In this series so far, I explored several ways that we can implement integer compression. I focused on the FastPFor algorithm and dove deeply into how it works. In the last post, I showed how we can use the SIMD intrinsics to generate vectorized code that can process a lot of data very quickly.
With this baseline established, we need to understand the use case we have in RavenDB for integer compression. We are actually using this for the classic scenario, posting lists as part of the indexing engine. However, there are quite a few differences in how we want to actually utilize it.
Let’s take Lucene as a good example, since that is one of the classic examples for a search engine. From the ground up, Lucene is meant to be used in batching scenarios. That has a lot of impact on the design. In particular, it means that a posting list for Lucene is something that you write once in a big batch of operations. For RavenDB, however, we explicitly reject his approach. We want to allow to do on-the-fly indexing and we cannot afford to pay the cost of merging many small writes to big files over time.
The FastPFor algorithm is meant to get a lot of data, encode that in a compressed form and then allow you to iterate over the results as fast as possible. But RavenDB’s needs are different. At the most basic level, RavenDB thinks about things in 8KB pages. A posting list for RavenDB is composed of the following:
- Single – just a single value (common when indexing unique values)
- Small – can fit in under 4KB
- Large – requires more than 4KB of data, in which case we split it on 8KB boundaries.
What’s the point here? The idea is that when we need to update a posting list (add or remove items), we have one of those three options:
- Single – we just update the value, duh!
- Small – FastPFor is fast, right? It is cheap enough to unpack the compressed values, merge with the new items (or the removals) and compress again.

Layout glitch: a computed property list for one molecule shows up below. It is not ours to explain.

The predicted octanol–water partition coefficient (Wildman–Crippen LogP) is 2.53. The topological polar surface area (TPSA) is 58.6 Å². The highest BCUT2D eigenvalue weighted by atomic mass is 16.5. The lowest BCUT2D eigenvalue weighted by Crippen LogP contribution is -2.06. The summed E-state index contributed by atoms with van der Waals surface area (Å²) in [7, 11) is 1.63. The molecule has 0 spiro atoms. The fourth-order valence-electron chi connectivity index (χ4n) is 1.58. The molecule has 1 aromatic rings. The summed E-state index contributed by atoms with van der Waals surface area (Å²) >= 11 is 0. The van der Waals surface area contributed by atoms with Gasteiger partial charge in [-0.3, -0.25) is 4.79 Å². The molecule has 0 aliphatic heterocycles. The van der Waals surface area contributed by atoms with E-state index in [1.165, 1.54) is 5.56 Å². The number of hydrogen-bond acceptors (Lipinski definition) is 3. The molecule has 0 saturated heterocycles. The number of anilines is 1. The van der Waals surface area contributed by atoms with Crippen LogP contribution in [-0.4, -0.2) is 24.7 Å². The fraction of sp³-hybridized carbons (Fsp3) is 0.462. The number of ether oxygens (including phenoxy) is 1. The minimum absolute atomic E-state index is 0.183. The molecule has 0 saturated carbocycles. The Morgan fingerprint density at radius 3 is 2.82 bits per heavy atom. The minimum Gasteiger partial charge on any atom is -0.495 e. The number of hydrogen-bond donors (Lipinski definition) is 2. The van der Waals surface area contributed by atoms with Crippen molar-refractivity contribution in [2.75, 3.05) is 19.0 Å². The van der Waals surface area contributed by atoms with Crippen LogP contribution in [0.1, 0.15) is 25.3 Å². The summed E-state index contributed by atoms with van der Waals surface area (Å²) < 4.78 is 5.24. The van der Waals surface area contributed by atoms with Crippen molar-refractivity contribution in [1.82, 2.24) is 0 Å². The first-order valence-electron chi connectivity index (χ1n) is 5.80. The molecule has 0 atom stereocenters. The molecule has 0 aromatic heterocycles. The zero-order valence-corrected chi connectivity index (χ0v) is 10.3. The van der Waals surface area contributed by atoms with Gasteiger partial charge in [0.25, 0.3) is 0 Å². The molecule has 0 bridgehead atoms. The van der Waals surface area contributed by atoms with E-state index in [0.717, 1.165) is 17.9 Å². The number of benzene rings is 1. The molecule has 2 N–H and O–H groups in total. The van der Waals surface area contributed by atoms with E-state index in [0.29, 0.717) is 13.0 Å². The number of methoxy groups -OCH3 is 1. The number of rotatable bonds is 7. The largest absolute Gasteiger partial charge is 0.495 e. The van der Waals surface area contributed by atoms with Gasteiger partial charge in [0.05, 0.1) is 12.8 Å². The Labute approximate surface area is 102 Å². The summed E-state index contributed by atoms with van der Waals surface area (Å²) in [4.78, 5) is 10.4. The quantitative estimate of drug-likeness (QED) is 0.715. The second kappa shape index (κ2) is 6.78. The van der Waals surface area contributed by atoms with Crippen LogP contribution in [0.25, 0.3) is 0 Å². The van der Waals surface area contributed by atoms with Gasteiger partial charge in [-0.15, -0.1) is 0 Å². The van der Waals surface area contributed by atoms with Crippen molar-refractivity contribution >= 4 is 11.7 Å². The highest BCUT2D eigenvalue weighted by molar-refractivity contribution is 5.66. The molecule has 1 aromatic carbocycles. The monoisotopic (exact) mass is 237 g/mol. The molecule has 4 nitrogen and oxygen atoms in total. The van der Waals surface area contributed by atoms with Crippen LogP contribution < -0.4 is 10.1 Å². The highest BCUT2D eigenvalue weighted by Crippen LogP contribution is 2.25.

- Large – here we are talking about a lot of values, potentially tens of millions or higher. How do we handle updates in this case?
The answer is that we are going to be making use of a B+ Tree, with some caveats. The basic idea is that we have two types of pages in the tree. A branch page is the classic B+ Tree concept, which points to leaf pages below it that contain some range of values. However, the leaf pages, on the other hand, are very different.
Each leaf page is just an 8KB buffer that holds the compressed data, nothing more. When we want to update the values in the posting list, we find the relevant page that needs to be updated, then we just unpack, merge & compress the values. It’s actually cheaper to go this route than any other alternative.
There is another important aspect. Lucene (and most other indexing systems) assume that your posting list is using 32 bits integers. That limits the number of items in an index to 2.1 billion (up to 4.2 billion, for some implementations). I don’t like that limit, not at today’s scale. So we internally use 64bits integers in our posting lists.
That… however, is actually too big. In practice, we use 54 bits for the indexed entries. That gives us a maximum number of 18,014,398,509,481,984 items and at a range of 100,000 items per second, we are good for 5,712 years. Those 10 bits allow us to encode additional information about the actual entry that is being indexed, and reduce the number of external lookups we need to do. Taking 10 bits from the entry id means that we are going to hit the 32 bits limit at around 2 million entries, which is really low.